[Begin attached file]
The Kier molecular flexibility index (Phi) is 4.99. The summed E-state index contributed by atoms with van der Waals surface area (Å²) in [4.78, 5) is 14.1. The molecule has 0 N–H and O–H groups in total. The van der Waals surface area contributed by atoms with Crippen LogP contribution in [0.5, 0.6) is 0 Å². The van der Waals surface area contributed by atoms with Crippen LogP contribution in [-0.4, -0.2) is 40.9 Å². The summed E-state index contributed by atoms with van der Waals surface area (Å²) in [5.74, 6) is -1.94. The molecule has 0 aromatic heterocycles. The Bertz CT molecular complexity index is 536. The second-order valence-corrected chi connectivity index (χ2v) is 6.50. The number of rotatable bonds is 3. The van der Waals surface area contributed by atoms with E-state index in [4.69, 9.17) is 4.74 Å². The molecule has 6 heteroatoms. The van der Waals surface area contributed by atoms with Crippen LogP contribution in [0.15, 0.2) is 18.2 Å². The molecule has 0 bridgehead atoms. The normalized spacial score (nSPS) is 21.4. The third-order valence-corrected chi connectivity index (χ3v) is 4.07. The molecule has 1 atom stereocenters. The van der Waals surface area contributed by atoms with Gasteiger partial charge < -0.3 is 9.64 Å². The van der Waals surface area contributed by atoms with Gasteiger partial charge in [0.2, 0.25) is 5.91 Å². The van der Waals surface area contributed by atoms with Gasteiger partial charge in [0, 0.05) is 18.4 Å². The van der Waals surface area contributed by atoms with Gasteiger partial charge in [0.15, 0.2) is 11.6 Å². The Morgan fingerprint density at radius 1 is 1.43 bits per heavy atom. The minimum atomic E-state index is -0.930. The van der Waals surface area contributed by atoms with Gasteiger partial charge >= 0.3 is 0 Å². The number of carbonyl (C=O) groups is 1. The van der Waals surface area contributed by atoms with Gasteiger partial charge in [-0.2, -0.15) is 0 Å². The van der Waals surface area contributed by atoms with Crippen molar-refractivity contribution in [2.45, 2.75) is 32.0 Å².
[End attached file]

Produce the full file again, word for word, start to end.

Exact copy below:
The Kier molecular flexibility index (Phi) is 4.99. The summed E-state index contributed by atoms with van der Waals surface area (Å²) in [4.78, 5) is 14.1. The molecule has 0 N–H and O–H groups in total. The van der Waals surface area contributed by atoms with Crippen LogP contribution in [0.5, 0.6) is 0 Å². The van der Waals surface area contributed by atoms with Crippen LogP contribution in [-0.4, -0.2) is 40.9 Å². The summed E-state index contributed by atoms with van der Waals surface area (Å²) in [5.74, 6) is -1.94. The molecule has 0 aromatic heterocycles. The Bertz CT molecular complexity index is 536. The second-order valence-corrected chi connectivity index (χ2v) is 6.50. The number of rotatable bonds is 3. The van der Waals surface area contributed by atoms with E-state index in [4.69, 9.17) is 4.74 Å². The molecule has 6 heteroatoms. The van der Waals surface area contributed by atoms with Crippen LogP contribution in [0.15, 0.2) is 18.2 Å². The molecule has 0 bridgehead atoms. The normalized spacial score (nSPS) is 21.4. The third-order valence-corrected chi connectivity index (χ3v) is 4.07. The molecule has 1 atom stereocenters. The van der Waals surface area contributed by atoms with Gasteiger partial charge < -0.3 is 9.64 Å². The van der Waals surface area contributed by atoms with Gasteiger partial charge in [0.2, 0.25) is 5.91 Å². The van der Waals surface area contributed by atoms with Gasteiger partial charge in [0, 0.05) is 18.4 Å². The van der Waals surface area contributed by atoms with Gasteiger partial charge in [0.15, 0.2) is 11.6 Å². The Morgan fingerprint density at radius 1 is 1.43 bits per heavy atom. The minimum atomic E-state index is -0.930. The van der Waals surface area contributed by atoms with Gasteiger partial charge >= 0.3 is 0 Å². The number of carbonyl (C=O) groups is 1. The van der Waals surface area contributed by atoms with Gasteiger partial charge in [-0.2, -0.15) is 0 Å². The van der Waals surface area contributed by atoms with Crippen molar-refractivity contribution in [2.45, 2.75) is 32.0 Å².